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Thomas Hobbes Was Right Anarchy Does Not Work

17th century British political philosopher Thomas Hobbes
by Martin Sieff
UPI Senior News Analyst
Washington (UPI) Sep 22, 2006
The latest U.N. report on conditions in Iraq confirmed the wisdom of the 17th century British political philosopher Thomas Hobbes. Hobbes, a survivor of the bloody English civil wars of the 1640s, famously concluded that in the absence of any effective government, the life of human beings became "nasty, brutish and short." That, Hobbes concluded, was why even rule by a harsh tyranny was preferably to the chaos of struggling for survival under no government at all.

The latest report from the United Nations Assistance Mission in Iraq's Human Rights office confirms the wisdom of that bleak assessment.

The report said that in July the number of violent civilian deaths in Iraq soared to a record 3,590. The figure for August, the report said, was slightly down, but it was a still a grim 3,009.

These figures confirmed statistical trends we have been monitoring in this column and our sister Iraq Benchmarks column where we have projected a possible 36,000 civilian deaths a year in Iraq even if the situation there gets no worse than it already is, and even although there are already more than 140,000 American troops stationed in the country.

That means that if the current levels of violence in Iraq continue for another three years at the current level, more than 100,000 civilians will be killed in the California-sized country of 28 million people. This level of violence and sustained intensity of killing would be as bad as anything seen in Bosnia and Croatia in the early 1990s, more than 50 times as bad as the worst year in Northern Ireland, and easily as bad as the worst years of the Lebanese civil war, which saw death tolls of up to 150,000 in all.

The continued violence, unfortunately, also serves to confirm our assessment that the government of Prime Minister Nuri al-Maliki is a government in name only and unable to assert its writ anywhere beyond the Green Zone in Baghdad without the backing of U.S. forces, or independent Iraqi Shiite militia or both.

And although there are on paper now 300,000 men in the new combined Iraqi police and army, they appear to be either unable or unwilling or both to take any effective action to confront either the Sunni militias that oppose them or the Shiite ones that sometimes oppose them and sometimes cooperate with them.

Further, there is no guarantee that the conflict has reached its worst levels and that it will now "bottom out." Some 710 civilians were killed in Iraq in January according to the U.N. figures. That seemed like a bad enough total at the time, and there was a widespread hope in the U.S. Congress and among U.S. policymakers that once the next Iraqi government was established, it would give firm leadership to the Iraqi security forces and conditions would improve.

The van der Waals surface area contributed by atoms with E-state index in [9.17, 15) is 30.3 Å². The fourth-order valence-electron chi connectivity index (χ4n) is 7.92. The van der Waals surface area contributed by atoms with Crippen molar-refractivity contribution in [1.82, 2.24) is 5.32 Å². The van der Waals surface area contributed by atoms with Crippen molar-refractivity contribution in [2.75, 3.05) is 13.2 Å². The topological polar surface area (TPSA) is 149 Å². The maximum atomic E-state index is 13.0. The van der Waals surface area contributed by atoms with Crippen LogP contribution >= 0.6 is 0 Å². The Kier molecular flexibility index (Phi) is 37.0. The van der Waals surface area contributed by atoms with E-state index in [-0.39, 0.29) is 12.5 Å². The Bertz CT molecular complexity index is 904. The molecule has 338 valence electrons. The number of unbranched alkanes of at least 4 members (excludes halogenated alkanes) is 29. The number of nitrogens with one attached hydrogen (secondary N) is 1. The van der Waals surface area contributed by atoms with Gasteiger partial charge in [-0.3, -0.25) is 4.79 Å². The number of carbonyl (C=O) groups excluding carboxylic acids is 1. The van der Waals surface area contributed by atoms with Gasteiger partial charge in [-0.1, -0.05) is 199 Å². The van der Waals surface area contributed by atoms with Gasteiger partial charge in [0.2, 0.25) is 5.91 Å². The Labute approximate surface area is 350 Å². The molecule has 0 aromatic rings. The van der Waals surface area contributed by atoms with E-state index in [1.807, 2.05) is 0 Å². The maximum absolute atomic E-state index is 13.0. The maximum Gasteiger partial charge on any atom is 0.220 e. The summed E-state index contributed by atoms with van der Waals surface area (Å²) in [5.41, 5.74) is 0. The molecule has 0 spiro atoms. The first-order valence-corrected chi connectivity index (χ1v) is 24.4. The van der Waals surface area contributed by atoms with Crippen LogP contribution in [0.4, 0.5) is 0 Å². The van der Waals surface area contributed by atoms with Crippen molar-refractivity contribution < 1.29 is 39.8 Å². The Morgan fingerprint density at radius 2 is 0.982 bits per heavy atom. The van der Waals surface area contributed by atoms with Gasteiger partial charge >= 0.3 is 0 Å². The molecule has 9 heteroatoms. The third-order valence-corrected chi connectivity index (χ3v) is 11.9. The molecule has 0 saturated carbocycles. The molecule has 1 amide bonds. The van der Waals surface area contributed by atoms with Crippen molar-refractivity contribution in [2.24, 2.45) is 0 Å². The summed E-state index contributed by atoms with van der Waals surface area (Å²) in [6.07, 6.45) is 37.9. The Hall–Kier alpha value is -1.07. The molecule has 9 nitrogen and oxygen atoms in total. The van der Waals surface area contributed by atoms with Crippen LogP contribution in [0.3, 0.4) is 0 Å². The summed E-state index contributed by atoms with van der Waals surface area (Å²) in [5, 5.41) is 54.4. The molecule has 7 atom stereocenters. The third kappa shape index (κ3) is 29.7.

Instead, the opposite has happened. In July, according to the U.N. figures, civilian killings were 500 percent worse than they were in January. They were slightly better in August, but still more than 400 percent worse than the January figures. And the latest wave of killings across Iraq offers no hope that conditions will continue to improve in any significant way.

"These figures reflect the fact that the indiscriminate killings of civilians have continued throughout the country, while hundreds of bodies appear bearing signs of severe torture and execution style killing," the U.N. report said. "Such murders are carried out by death squads or by armed groups, with sectarian or revenge connotations."

At the highest levels of the Bush administration, the president and his top lieutenants still appear to be in denial at the meaning of these figures, statistical trends and report conclusions, but their meaning is very clear. "Belfast rules" and "Beirut rules," as we have noted repeatedly in these columns, now operate throughout Iraq.

Figures on the number of troops theoretically on the rolls of the Iraqi army and police are in fact meaningless since in engagement after engagement, Iraqi forces have shown a marked reluctance to sustain significant casualties against insurgent forces and especially against Shiite militias. The problems U.S. policymakers face can therefore be only expected to grow more intractable.

Source: United Press International

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Iraq Study A Long Way From Over
Washington (UPI) Sep 21, 2006
After six months of research, including a recent trip to Iraq, the Iraq Study Group has made no recommendations. The two co-chairmen, former Secretary of State James Baker and former Rep. Lee Hamilton, D-Ind., wouldn't discuss during a press briefing Monday what might be included in their final report or when it might be released.







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